Page 7 of 7
Meade also includes a campy musical montage featuring Berdella (played by local actor Chris Leo) gallivanting to the "Mellow Yellow" parody. The director re-creates scenes from each victim's horrendous experience. And he pays homage to various well-known conspiracy theories, including one that has Berdella creating countless Kansas City cannibals by cooking his victims into the chili he served at the Westport Flea Market.
In other words, the film is a fun, chaotic mess. But unfortunately, Meade cut a scene that might have helped viewers put the project into some kind of perspective.
An early edit of Bazaar Bizarre opened with a brief, monochromatic shot of Meade acting as if he were responding to an interviewer's question. The idea was for Meade to answer his critics before they could object.
"A friend of mine who's a film critic came up with a great term for documentaries," Meade says. "He calls them 'fuckumentaries' now, because he said the subject matter is still there, but now the film is more about the director's attitude toward the subject matter. They always have a point of view. You always get to see what the director wants you to see."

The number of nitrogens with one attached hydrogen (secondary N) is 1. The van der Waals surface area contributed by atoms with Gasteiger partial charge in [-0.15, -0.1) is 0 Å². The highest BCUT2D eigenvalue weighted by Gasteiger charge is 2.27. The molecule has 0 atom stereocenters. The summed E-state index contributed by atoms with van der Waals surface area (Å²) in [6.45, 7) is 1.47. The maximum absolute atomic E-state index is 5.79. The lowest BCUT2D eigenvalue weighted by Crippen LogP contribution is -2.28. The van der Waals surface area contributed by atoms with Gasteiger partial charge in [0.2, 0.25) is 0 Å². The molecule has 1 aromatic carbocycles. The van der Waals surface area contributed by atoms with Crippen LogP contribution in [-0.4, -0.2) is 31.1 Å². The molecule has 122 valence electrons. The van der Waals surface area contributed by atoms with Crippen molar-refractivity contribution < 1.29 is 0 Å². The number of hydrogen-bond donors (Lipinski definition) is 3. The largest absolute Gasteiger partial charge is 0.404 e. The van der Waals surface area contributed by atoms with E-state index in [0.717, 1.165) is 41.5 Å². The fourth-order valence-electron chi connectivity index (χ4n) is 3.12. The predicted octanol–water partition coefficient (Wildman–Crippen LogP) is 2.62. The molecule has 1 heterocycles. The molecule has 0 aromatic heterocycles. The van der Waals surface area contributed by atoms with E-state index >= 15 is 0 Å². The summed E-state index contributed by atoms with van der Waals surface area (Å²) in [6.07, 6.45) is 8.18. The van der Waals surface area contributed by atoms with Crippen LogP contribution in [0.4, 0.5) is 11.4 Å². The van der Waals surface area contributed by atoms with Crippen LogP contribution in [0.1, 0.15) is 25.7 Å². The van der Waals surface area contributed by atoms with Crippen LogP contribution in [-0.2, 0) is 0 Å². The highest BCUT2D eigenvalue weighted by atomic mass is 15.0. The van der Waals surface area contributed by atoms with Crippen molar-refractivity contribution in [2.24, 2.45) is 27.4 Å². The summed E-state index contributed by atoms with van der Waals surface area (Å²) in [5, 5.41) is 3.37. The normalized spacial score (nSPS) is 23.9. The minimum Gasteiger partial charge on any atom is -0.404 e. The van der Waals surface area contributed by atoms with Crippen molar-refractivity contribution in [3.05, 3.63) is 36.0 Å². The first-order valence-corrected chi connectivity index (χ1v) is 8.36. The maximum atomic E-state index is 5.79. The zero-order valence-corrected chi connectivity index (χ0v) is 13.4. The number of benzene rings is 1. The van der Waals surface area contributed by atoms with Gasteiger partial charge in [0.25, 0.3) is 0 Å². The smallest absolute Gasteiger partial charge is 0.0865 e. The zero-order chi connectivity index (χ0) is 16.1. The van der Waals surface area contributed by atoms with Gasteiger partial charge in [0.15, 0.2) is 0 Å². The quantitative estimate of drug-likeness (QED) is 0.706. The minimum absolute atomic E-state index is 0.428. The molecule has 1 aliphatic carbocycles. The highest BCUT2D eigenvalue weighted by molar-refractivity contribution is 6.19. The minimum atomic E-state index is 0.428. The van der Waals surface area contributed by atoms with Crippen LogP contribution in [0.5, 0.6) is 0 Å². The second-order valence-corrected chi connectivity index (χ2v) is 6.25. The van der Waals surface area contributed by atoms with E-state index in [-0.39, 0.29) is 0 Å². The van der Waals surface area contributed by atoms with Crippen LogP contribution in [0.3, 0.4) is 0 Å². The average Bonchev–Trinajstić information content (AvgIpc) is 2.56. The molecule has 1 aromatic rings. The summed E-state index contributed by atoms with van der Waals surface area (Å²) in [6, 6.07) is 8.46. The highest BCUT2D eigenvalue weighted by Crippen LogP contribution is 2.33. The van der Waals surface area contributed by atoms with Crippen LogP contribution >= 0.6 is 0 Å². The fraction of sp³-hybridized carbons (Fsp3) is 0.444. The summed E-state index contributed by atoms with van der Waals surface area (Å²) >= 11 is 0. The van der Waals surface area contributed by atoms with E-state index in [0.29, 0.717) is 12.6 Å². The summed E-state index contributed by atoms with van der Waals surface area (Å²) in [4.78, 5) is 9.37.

In this case, it's a piece of Kansas City history many people would rather ignore, told with all the subtlety of drive-in splatter flick.
If Bazaar Bizarre succeeds, if it lands a spot in the Sundance Film Festival's offbeat American Spectrum series, as Meade dearly hopes, the director knows he'll be bashed for exploiting Berdella's grisly murders for his own gain.